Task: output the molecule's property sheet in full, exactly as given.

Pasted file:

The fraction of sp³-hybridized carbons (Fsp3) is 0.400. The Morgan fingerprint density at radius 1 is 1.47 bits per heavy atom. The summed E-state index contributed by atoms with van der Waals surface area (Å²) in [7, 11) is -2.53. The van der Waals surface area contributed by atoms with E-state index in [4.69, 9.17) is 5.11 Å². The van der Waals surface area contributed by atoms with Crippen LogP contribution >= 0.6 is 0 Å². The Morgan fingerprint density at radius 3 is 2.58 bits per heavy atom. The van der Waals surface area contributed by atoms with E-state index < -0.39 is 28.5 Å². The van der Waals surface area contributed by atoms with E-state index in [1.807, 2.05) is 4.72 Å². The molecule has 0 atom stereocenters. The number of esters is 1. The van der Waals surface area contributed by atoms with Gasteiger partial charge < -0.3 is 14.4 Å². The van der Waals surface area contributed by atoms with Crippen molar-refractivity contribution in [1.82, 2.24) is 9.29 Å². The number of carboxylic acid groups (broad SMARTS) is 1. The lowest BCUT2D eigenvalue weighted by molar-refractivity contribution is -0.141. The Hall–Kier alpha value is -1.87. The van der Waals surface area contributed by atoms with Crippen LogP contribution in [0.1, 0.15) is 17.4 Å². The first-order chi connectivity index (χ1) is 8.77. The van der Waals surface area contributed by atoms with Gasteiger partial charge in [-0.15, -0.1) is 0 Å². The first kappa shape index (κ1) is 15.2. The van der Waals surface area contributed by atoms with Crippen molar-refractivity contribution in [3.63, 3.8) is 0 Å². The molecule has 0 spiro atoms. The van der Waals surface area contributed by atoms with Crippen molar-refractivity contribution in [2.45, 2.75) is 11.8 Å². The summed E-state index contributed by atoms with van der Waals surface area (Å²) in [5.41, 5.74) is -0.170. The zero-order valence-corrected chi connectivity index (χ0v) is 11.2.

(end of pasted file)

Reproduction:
The fraction of sp³-hybridized carbons (Fsp3) is 0.400. The Morgan fingerprint density at radius 1 is 1.47 bits per heavy atom. The summed E-state index contributed by atoms with van der Waals surface area (Å²) in [7, 11) is -2.53. The van der Waals surface area contributed by atoms with E-state index in [4.69, 9.17) is 5.11 Å². The van der Waals surface area contributed by atoms with Crippen LogP contribution >= 0.6 is 0 Å². The Morgan fingerprint density at radius 3 is 2.58 bits per heavy atom. The van der Waals surface area contributed by atoms with E-state index < -0.39 is 28.5 Å². The van der Waals surface area contributed by atoms with E-state index in [1.807, 2.05) is 4.72 Å². The molecule has 0 atom stereocenters. The number of esters is 1. The van der Waals surface area contributed by atoms with Gasteiger partial charge < -0.3 is 14.4 Å². The van der Waals surface area contributed by atoms with Crippen molar-refractivity contribution in [1.82, 2.24) is 9.29 Å². The number of carboxylic acid groups (broad SMARTS) is 1. The lowest BCUT2D eigenvalue weighted by molar-refractivity contribution is -0.141. The Hall–Kier alpha value is -1.87. The van der Waals surface area contributed by atoms with Crippen LogP contribution in [0.1, 0.15) is 17.4 Å². The first-order chi connectivity index (χ1) is 8.77. The van der Waals surface area contributed by atoms with Gasteiger partial charge in [-0.15, -0.1) is 0 Å². The first kappa shape index (κ1) is 15.2. The van der Waals surface area contributed by atoms with Crippen molar-refractivity contribution in [3.63, 3.8) is 0 Å². The molecule has 0 spiro atoms. The van der Waals surface area contributed by atoms with Crippen molar-refractivity contribution in [2.45, 2.75) is 11.8 Å². The summed E-state index contributed by atoms with van der Waals surface area (Å²) in [5.41, 5.74) is -0.170. The zero-order valence-corrected chi connectivity index (χ0v) is 11.2.